"The difference, obviously, is that AIDS isn't communicated through the mail. Nor is it a form of biological warfare," another gay friend responded. "But the public reaction to anthrax vs. the strength shown by gays in the early years of the AIDS epidemic does raise some good points. Because AIDS started out as a 'gay disease' it didn't initially receive much media attention. We complained about that at the time...but in fact it may have been to the good....AIDS didn't really hit the mainstream consciousness until Rock Hudson's death, and then it got all sensationalized, but by that time [gays] had sort of a handle on it."
And a third gay man wrote back, "This is nothing compared to the terror I felt during the early days of the AIDS epidemic. Back then something indiscriminate, infectious and untreatable was spreading like wildfire. That was terrifying enough, but the real panic set in when we all realized that the history we gay men were living through was being erased as it unfolded; the rest of America couldn't be bothered to acknowledge what was happening or that it might matter.
"To suggest that America has never lived through anything as terrifying as these anthrax attacks negates so much of American history; I can only imagine that living as a black person in the south in the 1920s or 1930s was a whole lot more terrifying than living as a media mogul in 21st century New York."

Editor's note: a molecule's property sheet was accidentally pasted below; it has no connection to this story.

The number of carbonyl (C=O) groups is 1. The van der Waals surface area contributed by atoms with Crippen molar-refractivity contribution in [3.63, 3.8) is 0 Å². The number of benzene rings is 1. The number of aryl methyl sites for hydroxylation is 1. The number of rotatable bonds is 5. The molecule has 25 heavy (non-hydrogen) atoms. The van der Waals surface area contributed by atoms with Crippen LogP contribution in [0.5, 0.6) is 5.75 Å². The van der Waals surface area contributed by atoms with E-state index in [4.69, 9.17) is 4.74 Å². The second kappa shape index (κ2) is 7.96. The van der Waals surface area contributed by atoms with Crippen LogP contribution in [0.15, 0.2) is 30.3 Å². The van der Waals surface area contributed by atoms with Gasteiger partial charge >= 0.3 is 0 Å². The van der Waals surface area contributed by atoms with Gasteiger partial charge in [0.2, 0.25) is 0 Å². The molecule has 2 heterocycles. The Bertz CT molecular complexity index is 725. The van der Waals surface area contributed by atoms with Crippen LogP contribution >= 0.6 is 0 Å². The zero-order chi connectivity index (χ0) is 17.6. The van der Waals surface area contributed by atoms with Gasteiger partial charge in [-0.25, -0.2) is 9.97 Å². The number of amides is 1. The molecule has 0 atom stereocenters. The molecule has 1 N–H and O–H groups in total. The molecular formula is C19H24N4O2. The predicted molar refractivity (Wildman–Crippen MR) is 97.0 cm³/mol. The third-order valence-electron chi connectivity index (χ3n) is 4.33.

As a people, Americans have suffered and survived much more and much worse than we individually often choose to understand. The friend quoted first above closed with this observation: "The only people who are really having the same kind of experience that gay people had are the friends and relatives and colleagues of the WTC victims, who have lost so many loved ones in the prime of their lives and are becoming experts in the art of arranging and attending memorial services."
"Beat down" is black idiom that means "ready to kick ass," and you wouldn't expect to find it in Kup's column except that his black assistant, Stella Foster, does a lot of the writing. The Sunday, October 14, column began: "Americans are really getting tough, especially passengers on planes. They are seriously in the 'beat down' mode. They are not taking any chances and not waiting to be told what to do if someone even looks like they might have plans to hijack the plane."
This copy passed through the hands of a confused white news editor who, without consulting Kup or Foster, changed it to read, "They are seriously in the 'beaten down' mode." And that's what the Sun-Times published, though in context it made no sense at all. Black reporters told each other that a few more black faces in the newsroom might be a good thing to have.
New York Times headline, October 19: "Anti-Western Islam Pervades Saudi Schools, and Seeps Into Wider Culture." So we've got to contain it in the schools.
Good news we missed in the rush of events: Canada's Globe and Mail reports that four weeks after he renounced the Canadian citizenship that was standing in his way, Sun-Times owner Conrad Black received the peerage he coveted from Britain's House of Lords.
Art accompanying story in printed newspaper (not available in this archive): photo/Robert Drea.